Aaron Altherr dazzles, Phillies hit 3 homers in rout of Cubs
CHICAGO - The Wrigley Field crowd held its collective breath as the line drive flared to left field. Aaron Altherr never wavered. The Phillies' smooth outfielder charged, dove forward, and made a fantastic catch to quiet a Cubs rally in the fourth inning of a 10-2 win.
Altherr's catch - which came with runners on first and second - protected the lead he helped build. He drove in three runs with a pair of doubles as the Phillies raced out to a 7-0 lead after the second inning. Altherr finished 2 for 4 with three RBIs. He was one of four Phillies batters to have more than one hit. The game's start was delayed 1 hour, 25 minutes by rain.
Altherr began the season as a reserve before being pushed into the starting lineup when Howie Kendrick hit the disabled list. It is going to be hard to move Altherr back to the bench. He is the team's best defensive outfielder and is continuing to show promise at the plate. Altherr is batting .325 with a 0.936 OPS in 40 at-bats.
"He's making it difficult," manager Pete Mackanin said. "I have to try and keep him in the lineup. He's playing well."
The Phillies onslaught helped lessen the sting from their three-game sweep at Dodger Stadium. Tommy Joseph, who is looking to leave his slump in April, started May with a three-run homer in the first. Cesar Hernandez had three hits and scored two runs. He leads all second basemen with 22 runs scored. Michael Saunders and Freddy Galvis both homered to right field in the seventh.
"I wondered how the sweep in LA would affect the team, especially that game on Saturday night," Mackanin said. "It wasn't fun leaving there but coming here and beating the Cubs pretty well is a good sign. That was nice to see."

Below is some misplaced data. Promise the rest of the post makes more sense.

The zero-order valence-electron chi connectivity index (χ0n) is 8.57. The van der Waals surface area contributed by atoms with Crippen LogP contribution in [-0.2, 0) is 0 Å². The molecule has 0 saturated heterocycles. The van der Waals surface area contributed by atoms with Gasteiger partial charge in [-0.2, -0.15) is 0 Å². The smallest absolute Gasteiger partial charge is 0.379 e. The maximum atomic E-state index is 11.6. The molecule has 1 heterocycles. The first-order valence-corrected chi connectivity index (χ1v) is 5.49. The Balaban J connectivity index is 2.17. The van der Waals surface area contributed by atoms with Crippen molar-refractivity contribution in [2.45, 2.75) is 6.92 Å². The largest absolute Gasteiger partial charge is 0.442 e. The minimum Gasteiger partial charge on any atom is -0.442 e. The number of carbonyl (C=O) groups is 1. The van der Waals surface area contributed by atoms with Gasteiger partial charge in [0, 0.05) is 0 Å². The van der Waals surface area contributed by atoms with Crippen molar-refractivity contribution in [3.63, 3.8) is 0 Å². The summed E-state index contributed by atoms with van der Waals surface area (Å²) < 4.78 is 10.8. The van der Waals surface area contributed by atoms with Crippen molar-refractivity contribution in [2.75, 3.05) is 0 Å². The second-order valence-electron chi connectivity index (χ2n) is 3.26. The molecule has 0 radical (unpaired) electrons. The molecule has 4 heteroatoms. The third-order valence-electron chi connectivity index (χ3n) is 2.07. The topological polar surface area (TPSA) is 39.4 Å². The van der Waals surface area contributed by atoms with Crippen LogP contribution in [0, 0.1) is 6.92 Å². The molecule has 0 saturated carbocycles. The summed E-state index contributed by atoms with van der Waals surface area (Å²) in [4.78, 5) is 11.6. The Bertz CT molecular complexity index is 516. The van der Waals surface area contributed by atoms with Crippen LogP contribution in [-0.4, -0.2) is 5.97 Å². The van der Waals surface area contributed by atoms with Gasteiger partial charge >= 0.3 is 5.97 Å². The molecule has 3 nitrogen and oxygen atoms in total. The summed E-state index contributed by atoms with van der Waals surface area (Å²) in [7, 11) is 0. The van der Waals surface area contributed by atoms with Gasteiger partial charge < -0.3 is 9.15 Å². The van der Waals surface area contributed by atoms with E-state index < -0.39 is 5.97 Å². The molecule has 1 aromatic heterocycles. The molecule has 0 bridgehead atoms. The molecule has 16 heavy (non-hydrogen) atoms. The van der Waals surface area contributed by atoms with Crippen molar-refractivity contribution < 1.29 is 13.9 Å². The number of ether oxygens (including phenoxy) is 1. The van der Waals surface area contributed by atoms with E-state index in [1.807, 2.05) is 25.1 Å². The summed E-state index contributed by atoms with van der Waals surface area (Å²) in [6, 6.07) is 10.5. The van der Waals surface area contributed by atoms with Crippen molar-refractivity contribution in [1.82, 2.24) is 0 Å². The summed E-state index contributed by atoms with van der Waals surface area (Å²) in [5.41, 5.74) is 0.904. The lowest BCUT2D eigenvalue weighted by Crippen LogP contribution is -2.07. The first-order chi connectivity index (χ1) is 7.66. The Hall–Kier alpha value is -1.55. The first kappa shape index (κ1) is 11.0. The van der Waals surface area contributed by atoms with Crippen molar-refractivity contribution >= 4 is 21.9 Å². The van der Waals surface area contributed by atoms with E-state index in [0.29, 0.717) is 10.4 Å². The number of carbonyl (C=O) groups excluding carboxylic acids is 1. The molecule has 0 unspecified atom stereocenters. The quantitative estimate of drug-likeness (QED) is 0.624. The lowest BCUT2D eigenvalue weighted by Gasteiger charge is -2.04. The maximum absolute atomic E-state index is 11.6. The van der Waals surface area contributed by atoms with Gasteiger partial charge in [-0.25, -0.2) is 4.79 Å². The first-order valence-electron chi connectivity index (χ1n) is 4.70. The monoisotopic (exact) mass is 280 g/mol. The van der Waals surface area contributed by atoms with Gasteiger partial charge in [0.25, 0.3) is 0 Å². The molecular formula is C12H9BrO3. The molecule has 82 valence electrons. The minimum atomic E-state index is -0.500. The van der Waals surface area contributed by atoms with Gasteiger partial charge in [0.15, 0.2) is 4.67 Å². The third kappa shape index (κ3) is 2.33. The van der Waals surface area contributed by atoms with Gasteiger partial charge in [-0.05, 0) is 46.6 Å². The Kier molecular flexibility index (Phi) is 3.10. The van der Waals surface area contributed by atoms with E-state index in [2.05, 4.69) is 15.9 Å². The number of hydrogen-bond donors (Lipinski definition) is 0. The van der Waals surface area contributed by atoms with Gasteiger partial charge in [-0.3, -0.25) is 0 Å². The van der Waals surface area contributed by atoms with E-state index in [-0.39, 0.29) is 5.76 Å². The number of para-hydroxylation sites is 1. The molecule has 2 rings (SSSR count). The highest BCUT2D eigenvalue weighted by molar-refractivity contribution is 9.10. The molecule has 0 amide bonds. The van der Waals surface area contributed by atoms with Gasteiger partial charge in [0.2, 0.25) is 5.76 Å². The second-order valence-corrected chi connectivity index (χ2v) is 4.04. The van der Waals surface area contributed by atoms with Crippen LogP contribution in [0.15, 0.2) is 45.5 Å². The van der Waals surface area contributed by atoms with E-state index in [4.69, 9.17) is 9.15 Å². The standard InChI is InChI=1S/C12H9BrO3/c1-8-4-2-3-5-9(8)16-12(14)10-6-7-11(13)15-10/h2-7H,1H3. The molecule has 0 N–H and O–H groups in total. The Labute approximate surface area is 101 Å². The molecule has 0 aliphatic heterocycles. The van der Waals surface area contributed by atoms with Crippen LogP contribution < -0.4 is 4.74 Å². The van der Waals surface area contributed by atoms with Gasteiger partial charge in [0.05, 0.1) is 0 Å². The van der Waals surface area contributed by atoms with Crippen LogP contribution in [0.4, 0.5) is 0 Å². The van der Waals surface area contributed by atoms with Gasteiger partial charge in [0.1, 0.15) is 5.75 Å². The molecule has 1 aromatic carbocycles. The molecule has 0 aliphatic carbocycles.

They spotted Vince Velasquez a seven-run lead, but the pitcher he still had to fight to log five innings and earn a win. He pitched five innings, allowed two hits, walked three, and struck out four. Velasquez was again doomed by a rising pitch count. He threw 98 pitches, 63 of which were strikes.
He needed an astonishing 37 pitches to complete the fourth inning. The righthander has an electric arm but continues to struggle with putting away hitters. He worked an 0-2 count to Javier Baez in the fifth before allowing a homer. It was his fourth homer allowed this season with two strikes.
"He slowed his whole rhythm down. He was working quick for a while and then all of a sudden he slowed it down," Mackanin said. "I'd like to see him just get his sign and pitch and have a better rhythm. For some reason, he changed his rhythm and took too much time between pitches. He was thinking too much."
Earning a win seemed elusive in the fourth when Velasquez walked Kris Bryant and hit Anthony Rizzo. Velasquez was then bailed out by Altherr's diving catch. The play was "awesome," Velasquez said. The pitcher walked the next batter to load the bases with two outs. A mistake here and his night would likely end. Velasquez worked a 2-2 count before blowing the sixth pitch - a 92-mph fastball - past Wilson Contreras.
"That's one of the situations where you have to bear down," Velasquez said. "You have to really concentrate and get yourself out of the jam. I put myself in it, so I have to get out of it."
Velasquez spun in a circle on the mound and pumped his fist. He escaped the inning and kept his night alive. There is still much work to do, but it was the win that proved most important on Monday.